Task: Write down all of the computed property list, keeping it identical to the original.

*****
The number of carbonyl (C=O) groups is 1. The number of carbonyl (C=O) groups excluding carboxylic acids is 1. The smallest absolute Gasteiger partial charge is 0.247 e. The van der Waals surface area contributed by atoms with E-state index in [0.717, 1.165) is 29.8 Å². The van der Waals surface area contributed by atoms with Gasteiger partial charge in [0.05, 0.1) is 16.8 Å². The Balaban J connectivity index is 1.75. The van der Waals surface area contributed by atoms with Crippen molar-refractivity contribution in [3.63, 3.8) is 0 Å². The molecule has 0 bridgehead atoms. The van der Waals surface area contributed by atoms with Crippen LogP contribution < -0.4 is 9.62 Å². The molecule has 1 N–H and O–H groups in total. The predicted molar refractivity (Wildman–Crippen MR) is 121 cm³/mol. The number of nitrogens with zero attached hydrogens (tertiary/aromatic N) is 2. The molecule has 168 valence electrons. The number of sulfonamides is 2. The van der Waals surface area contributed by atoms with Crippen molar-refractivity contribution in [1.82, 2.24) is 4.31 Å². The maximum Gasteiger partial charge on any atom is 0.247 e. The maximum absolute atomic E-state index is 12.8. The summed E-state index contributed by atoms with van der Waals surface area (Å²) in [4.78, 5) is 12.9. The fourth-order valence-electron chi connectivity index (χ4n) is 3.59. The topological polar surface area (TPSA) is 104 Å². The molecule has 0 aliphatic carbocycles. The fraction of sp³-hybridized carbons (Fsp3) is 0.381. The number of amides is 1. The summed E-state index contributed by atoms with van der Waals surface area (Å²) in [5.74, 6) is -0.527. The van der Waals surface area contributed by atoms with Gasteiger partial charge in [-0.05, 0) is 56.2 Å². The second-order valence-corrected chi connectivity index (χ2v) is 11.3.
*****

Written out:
The number of carbonyl (C=O) groups is 1. The number of carbonyl (C=O) groups excluding carboxylic acids is 1. The smallest absolute Gasteiger partial charge is 0.247 e. The van der Waals surface area contributed by atoms with E-state index in [0.717, 1.165) is 29.8 Å². The van der Waals surface area contributed by atoms with Gasteiger partial charge in [0.05, 0.1) is 16.8 Å². The Balaban J connectivity index is 1.75. The van der Waals surface area contributed by atoms with Crippen molar-refractivity contribution in [3.63, 3.8) is 0 Å². The molecule has 0 bridgehead atoms. The van der Waals surface area contributed by atoms with Crippen LogP contribution < -0.4 is 9.62 Å². The molecule has 1 N–H and O–H groups in total. The predicted molar refractivity (Wildman–Crippen MR) is 121 cm³/mol. The number of nitrogens with zero attached hydrogens (tertiary/aromatic N) is 2. The molecule has 168 valence electrons. The number of sulfonamides is 2. The van der Waals surface area contributed by atoms with Crippen molar-refractivity contribution in [1.82, 2.24) is 4.31 Å². The maximum Gasteiger partial charge on any atom is 0.247 e. The maximum absolute atomic E-state index is 12.8. The summed E-state index contributed by atoms with van der Waals surface area (Å²) in [4.78, 5) is 12.9. The fourth-order valence-electron chi connectivity index (χ4n) is 3.59. The topological polar surface area (TPSA) is 104 Å². The molecule has 0 aliphatic carbocycles. The fraction of sp³-hybridized carbons (Fsp3) is 0.381. The number of amides is 1. The summed E-state index contributed by atoms with van der Waals surface area (Å²) in [5.74, 6) is -0.527. The van der Waals surface area contributed by atoms with Gasteiger partial charge in [-0.05, 0) is 56.2 Å². The second-order valence-corrected chi connectivity index (χ2v) is 11.3.